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Modified radical mastectomy and general anesthesia

Sun Whitey
Posts: 36
Joined: Jan 2013

Tuesday is the day.  I hate this.  I don't wan't anyone cutting part of my body off.  That being said,  can someone tell me how I will feel after surgery?  I've been "under" before for small things...but never had a surgery like this, or to this extent. Will I feel awake the rest of the day?  My family and friends want to visit me in the hospital (have to stay overnight). I want them to.  I don't want to be there by myself.  I am hoping I will be fully awake and my "jokester" self.  Some of my friends have laughed at this.  I just don't know.  I am a strong, young woman.  I could really use some feedback on what to expect.  Thank you my friends. 

New Flower
Posts: 4299
Joined: Aug 2009

Good luck with your surgery 

unfortunaty it is not a joke it is a major surgery


Snowkitty's picture
Posts: 295
Joined: Jun 2010

Good luck on Tuesday.

Regardless of how you will feel after surgery, you are under no obligation to "entertain" your visitors.  You will, I think, be quite busy with nurses attending to you afterwards and will probably just want to rest and sleep.

I would just say no visitors.

Take care, Cindy

Posts: 66
Joined: Jan 2013

I brought my husband and my mother.  I was on painkillers, and I kept dozing off.  I'd wake up for a little while, chat a bit, and then fall asleep.  Then, I'd wake up and apologize for not being entertaining enough.  And my husband and my mother would tell me to stop being ridiculous.

So, I would expectation set.  If you have a friend or two come, I would tell them that you need them there to help you -- you're not there to amuse them.  They can get you ginger ale and crackers, grab a nurse if you need assistance, help you to the bathroom while you get your bearings, and help you ask questions.  If they're up for that, I'd thank them for their support and welcome them.  If they're not up for that, then I would say that they could visit you at home after a couple of days have passed, and you can discern for yourself if you're up for visitors.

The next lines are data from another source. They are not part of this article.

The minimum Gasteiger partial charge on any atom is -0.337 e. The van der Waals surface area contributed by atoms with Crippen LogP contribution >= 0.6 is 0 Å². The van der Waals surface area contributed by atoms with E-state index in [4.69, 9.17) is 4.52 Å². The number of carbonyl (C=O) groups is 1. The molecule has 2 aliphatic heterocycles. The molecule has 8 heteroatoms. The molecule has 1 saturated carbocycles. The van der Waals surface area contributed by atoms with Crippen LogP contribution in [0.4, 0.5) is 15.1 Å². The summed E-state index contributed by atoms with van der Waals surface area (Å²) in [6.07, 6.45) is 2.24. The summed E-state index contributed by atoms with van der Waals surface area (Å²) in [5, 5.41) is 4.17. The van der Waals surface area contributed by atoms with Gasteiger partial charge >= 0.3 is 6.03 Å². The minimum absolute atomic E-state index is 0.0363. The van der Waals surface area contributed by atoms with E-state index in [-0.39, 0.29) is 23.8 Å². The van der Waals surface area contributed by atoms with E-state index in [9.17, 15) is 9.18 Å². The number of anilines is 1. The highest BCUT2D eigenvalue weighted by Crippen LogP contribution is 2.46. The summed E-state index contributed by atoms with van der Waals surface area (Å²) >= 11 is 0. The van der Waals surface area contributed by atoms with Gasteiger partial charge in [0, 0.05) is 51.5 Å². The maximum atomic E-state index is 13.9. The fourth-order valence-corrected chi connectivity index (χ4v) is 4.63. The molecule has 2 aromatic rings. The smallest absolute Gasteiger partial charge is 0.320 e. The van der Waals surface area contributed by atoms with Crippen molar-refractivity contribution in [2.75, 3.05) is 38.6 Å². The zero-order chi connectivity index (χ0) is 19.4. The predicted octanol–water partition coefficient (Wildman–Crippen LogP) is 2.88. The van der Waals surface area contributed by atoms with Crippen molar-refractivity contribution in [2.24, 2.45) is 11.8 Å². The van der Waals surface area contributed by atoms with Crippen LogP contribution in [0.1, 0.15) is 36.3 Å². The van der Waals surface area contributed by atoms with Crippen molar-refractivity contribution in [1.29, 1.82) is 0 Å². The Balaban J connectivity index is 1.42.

Also, don't expect to be in your room right away.  My surgery was scheduled for 10, and I did not get into my room until very late afternoon/early evening.  My surgery (which was different) took four hours.  Then, I was in recovery for a long time because they were preparing my room (another patient left later than expected).  So, you can't predict when you'll get into your room.

I will say that I entertained my nurses.  In the recovery room, I kept putting my hands on the top of my head and saying, "Look what I can do!"  I don't remember what I said to the nurses in my room, but I do recall them being amused.  So, your real self may shine through, but you're there to rest, not put on a show.

cathyp's picture
Posts: 365
Joined: Dec 2009

Good Luck with your surgery.  I have had many major surgeries, including a thoracotomy and hysterectomy.  My double  mastectomy was the easiest for me.  I was alert and talkative.  Visited with family.  Took 1 painkiller that day, none after that.

Hoping the same for you,


SIROD's picture
Posts: 2199
Joined: Jun 2010

Hi sun,

No one wants a body part removed but if it needs to be done, it's not the worse body part to remove.  It will be buy you peace of mind knowing that the part with cancer is gone.

I have had a lot of surgeries, today will be my 21st surgical procedure (2nd port a cath).  Some were worst than others.  I worried about the mastectomy as I wondered how I would feel without my breast, what the area would look like and etc.  Over the years, I have come to believe the lady who told me before my own surgery (1994) that there would be times, I wouldn't think about it at all.  Indeed it was true.